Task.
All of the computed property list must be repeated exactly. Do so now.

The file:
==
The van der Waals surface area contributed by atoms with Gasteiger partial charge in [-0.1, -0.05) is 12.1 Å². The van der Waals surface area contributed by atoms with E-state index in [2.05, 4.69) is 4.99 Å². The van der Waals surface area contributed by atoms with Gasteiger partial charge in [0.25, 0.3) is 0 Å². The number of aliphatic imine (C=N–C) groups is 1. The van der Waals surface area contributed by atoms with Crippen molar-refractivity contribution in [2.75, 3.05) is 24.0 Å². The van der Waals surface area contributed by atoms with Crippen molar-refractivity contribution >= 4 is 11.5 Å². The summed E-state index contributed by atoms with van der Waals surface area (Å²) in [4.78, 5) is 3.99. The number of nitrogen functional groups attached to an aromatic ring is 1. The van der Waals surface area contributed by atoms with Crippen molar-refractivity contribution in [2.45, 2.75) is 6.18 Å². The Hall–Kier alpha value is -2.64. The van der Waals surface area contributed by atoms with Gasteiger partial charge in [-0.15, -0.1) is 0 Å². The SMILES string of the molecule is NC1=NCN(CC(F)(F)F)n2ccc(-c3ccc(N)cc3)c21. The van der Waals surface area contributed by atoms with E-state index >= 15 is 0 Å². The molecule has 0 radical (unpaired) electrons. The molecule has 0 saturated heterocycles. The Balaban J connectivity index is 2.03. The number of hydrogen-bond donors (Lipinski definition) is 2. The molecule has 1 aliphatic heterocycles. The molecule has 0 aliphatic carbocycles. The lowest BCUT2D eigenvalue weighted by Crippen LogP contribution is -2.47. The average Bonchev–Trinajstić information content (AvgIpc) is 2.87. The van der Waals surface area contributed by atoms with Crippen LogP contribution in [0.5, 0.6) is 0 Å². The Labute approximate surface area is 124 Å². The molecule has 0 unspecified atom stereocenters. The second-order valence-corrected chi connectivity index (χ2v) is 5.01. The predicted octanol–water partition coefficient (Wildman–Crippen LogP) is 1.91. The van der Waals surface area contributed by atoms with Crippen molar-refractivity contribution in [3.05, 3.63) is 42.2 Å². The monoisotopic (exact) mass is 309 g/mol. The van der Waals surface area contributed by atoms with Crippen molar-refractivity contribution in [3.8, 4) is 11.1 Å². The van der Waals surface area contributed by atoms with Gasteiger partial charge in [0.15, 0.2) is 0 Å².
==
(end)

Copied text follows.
The van der Waals surface area contributed by atoms with Gasteiger partial charge in [-0.1, -0.05) is 12.1 Å². The van der Waals surface area contributed by atoms with E-state index in [2.05, 4.69) is 4.99 Å². The van der Waals surface area contributed by atoms with Gasteiger partial charge in [0.25, 0.3) is 0 Å². The number of aliphatic imine (C=N–C) groups is 1. The van der Waals surface area contributed by atoms with Crippen molar-refractivity contribution in [2.75, 3.05) is 24.0 Å². The van der Waals surface area contributed by atoms with Crippen molar-refractivity contribution >= 4 is 11.5 Å². The summed E-state index contributed by atoms with van der Waals surface area (Å²) in [4.78, 5) is 3.99. The number of nitrogen functional groups attached to an aromatic ring is 1. The van der Waals surface area contributed by atoms with Crippen molar-refractivity contribution in [2.45, 2.75) is 6.18 Å². The Hall–Kier alpha value is -2.64. The van der Waals surface area contributed by atoms with Gasteiger partial charge in [-0.15, -0.1) is 0 Å². The SMILES string of the molecule is NC1=NCN(CC(F)(F)F)n2ccc(-c3ccc(N)cc3)c21. The van der Waals surface area contributed by atoms with E-state index >= 15 is 0 Å². The molecule has 0 radical (unpaired) electrons. The molecule has 0 saturated heterocycles. The Balaban J connectivity index is 2.03. The number of hydrogen-bond donors (Lipinski definition) is 2. The molecule has 1 aliphatic heterocycles. The molecule has 0 aliphatic carbocycles. The lowest BCUT2D eigenvalue weighted by Crippen LogP contribution is -2.47. The average Bonchev–Trinajstić information content (AvgIpc) is 2.87. The van der Waals surface area contributed by atoms with Crippen LogP contribution in [0.5, 0.6) is 0 Å². The Labute approximate surface area is 124 Å². The molecule has 0 unspecified atom stereocenters. The second-order valence-corrected chi connectivity index (χ2v) is 5.01. The predicted octanol–water partition coefficient (Wildman–Crippen LogP) is 1.91. The van der Waals surface area contributed by atoms with Crippen molar-refractivity contribution in [3.05, 3.63) is 42.2 Å². The monoisotopic (exact) mass is 309 g/mol. The van der Waals surface area contributed by atoms with Crippen molar-refractivity contribution in [3.8, 4) is 11.1 Å². The van der Waals surface area contributed by atoms with Gasteiger partial charge in [0.15, 0.2) is 0 Å².